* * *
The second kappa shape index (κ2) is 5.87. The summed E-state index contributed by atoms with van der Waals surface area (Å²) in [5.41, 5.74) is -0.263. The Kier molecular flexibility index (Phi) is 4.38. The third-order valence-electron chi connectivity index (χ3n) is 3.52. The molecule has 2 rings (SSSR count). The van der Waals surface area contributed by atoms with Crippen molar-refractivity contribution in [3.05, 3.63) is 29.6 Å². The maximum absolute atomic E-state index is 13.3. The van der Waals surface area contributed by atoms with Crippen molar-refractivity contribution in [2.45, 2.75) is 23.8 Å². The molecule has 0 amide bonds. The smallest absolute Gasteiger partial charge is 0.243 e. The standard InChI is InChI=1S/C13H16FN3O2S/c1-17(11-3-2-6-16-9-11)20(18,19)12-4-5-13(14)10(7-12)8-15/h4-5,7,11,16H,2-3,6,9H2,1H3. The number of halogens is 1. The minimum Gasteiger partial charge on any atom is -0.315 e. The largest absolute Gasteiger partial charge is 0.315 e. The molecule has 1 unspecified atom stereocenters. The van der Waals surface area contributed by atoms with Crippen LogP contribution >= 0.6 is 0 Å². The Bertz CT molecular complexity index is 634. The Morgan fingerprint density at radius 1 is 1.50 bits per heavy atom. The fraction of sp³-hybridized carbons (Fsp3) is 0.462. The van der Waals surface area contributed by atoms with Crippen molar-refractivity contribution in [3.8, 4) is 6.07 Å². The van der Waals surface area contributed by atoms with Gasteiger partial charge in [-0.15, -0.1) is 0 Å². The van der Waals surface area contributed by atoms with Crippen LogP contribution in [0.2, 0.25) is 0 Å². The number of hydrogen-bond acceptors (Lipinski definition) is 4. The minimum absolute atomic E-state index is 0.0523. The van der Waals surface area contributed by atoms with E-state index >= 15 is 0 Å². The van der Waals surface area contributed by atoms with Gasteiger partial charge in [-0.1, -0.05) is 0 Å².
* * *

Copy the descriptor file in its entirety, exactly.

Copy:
The second kappa shape index (κ2) is 5.87. The summed E-state index contributed by atoms with van der Waals surface area (Å²) in [5.41, 5.74) is -0.263. The Kier molecular flexibility index (Phi) is 4.38. The third-order valence-electron chi connectivity index (χ3n) is 3.52. The molecule has 2 rings (SSSR count). The van der Waals surface area contributed by atoms with Crippen molar-refractivity contribution in [3.05, 3.63) is 29.6 Å². The maximum absolute atomic E-state index is 13.3. The van der Waals surface area contributed by atoms with Crippen molar-refractivity contribution in [2.45, 2.75) is 23.8 Å². The molecule has 0 amide bonds. The smallest absolute Gasteiger partial charge is 0.243 e. The standard InChI is InChI=1S/C13H16FN3O2S/c1-17(11-3-2-6-16-9-11)20(18,19)12-4-5-13(14)10(7-12)8-15/h4-5,7,11,16H,2-3,6,9H2,1H3. The number of halogens is 1. The minimum Gasteiger partial charge on any atom is -0.315 e. The largest absolute Gasteiger partial charge is 0.315 e. The molecule has 1 unspecified atom stereocenters. The van der Waals surface area contributed by atoms with Crippen LogP contribution >= 0.6 is 0 Å². The Bertz CT molecular complexity index is 634. The Morgan fingerprint density at radius 1 is 1.50 bits per heavy atom. The fraction of sp³-hybridized carbons (Fsp3) is 0.462. The van der Waals surface area contributed by atoms with Crippen molar-refractivity contribution in [3.8, 4) is 6.07 Å². The van der Waals surface area contributed by atoms with Gasteiger partial charge in [-0.15, -0.1) is 0 Å². The van der Waals surface area contributed by atoms with Crippen LogP contribution in [0.2, 0.25) is 0 Å². The number of hydrogen-bond acceptors (Lipinski definition) is 4. The minimum absolute atomic E-state index is 0.0523. The van der Waals surface area contributed by atoms with E-state index >= 15 is 0 Å². The van der Waals surface area contributed by atoms with Gasteiger partial charge in [-0.1, -0.05) is 0 Å².